Written by Karen Campbell

Lifestyle

Life goals = Score! Coping with Christmas

In her column on dealing with life’s challenges, life coach Karen Campbell remembers those who are maybe not so full of the joys of the festive season.

The Royle Family: one person's dream Christmas is another's sofa-bound purgatory. Photo: BBC.

The Royle Family: one person’s dream Christmas is another’s sofa-bound purgatory. Photo: BBC.

Everywhere you look at the moment there are visions of model families with gorgeous food, presents and merriment counting down to the big day. The reality is that for a lot of people Christmas can be incredibly tough.

Samaritans has launched its #RealChristmas campaign, recognising the fact that the picture-perfect Christmases littering our TV screens are a long way off what a lot of people experience. Our very own Sarah Millican is again spending her Christmas Day on Twitter with #joinin, reaching out to people wanting companionship on the day.

These are both amazing initiatives that acknowledge that people are dealing with loneliness, heartache, grief, money worries, job worries and overall life pressure that doesn’t jog on just because it’s Christmas and is, in fact, heightened by all the festive glitz and glamour.

Let’s face it, even for those of us lucky enough not to be going through the emotional wringer, Christmas can still be a challenging time, one of forced fun, emotional expectation and people pleasing.

I mean, if we don’t go to our mum’s for dinner, she’ll get upset, even when all we want to do is flop on the sofa and eat our own body weight in After Eights. Or if we don’t produce the perfect drinks party resembling the M&S ad with immaculate food, guests, outfits then we’ve somehow failed.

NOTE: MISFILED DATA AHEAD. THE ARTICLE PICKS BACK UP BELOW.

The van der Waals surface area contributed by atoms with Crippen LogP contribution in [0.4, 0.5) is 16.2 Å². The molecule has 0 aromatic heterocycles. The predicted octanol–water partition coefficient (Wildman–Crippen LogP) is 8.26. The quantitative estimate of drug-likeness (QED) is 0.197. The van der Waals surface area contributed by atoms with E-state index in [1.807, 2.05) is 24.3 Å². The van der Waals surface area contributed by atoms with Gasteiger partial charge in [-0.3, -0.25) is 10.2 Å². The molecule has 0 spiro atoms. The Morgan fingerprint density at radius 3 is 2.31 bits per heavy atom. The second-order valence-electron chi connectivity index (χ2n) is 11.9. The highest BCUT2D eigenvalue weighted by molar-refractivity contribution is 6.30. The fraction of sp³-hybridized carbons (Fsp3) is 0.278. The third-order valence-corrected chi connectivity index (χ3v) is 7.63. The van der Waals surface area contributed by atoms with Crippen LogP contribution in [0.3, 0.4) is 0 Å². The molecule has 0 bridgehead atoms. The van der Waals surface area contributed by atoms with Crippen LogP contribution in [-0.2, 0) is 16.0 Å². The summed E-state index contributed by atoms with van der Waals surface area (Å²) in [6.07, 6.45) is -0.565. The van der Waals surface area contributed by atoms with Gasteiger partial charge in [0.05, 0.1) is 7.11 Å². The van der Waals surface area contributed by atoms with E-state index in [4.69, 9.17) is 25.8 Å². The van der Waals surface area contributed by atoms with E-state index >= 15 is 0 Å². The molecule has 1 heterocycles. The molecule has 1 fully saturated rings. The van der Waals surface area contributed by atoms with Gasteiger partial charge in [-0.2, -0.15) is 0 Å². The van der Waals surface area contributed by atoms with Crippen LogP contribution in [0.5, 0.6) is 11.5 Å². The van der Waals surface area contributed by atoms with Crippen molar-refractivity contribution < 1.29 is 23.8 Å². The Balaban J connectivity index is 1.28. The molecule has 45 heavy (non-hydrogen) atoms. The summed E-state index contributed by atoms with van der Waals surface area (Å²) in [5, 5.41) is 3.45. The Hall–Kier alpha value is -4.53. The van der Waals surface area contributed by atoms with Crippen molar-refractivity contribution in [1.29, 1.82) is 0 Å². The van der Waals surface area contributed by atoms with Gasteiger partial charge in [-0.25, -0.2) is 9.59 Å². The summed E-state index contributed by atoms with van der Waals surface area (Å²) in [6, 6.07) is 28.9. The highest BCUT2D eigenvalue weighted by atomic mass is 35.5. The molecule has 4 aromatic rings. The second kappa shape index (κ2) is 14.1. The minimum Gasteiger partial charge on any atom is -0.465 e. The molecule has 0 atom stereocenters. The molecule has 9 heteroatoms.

“If you want to sit on the sofa and have a good blub, do it; if you want to shout profanities at the TV during the 2016 round-up programmes, do it.”

Hands up, I’ve never been a huge Christmas fan. I used to find it pretty stressful and claustrophobic. This, I realised, was due to my personal ghosts of Christmas past including parents’ drink-fuelled fighting (always a winner to have your mum threaten to kill your dad with the electric carving knife he’d just bought her for her present), a feeling of being trapped (no car, archaic public transport) and a lack of control over what I would really like to be doing.

I’m not saying that I don’t love spending time with my family – I do – but over the years I’ve learned to put my needs, if not first, at least equal, which makes for a happier Christmas all round.

There are a lot of us that do dread Christmas and get overwhelmed by the sheer enormity and expectation surrounding it. But you don’t have to: you are in control of you, how you feel and what expectations you set yourself.

Here are a few tips to help:

Know how you feel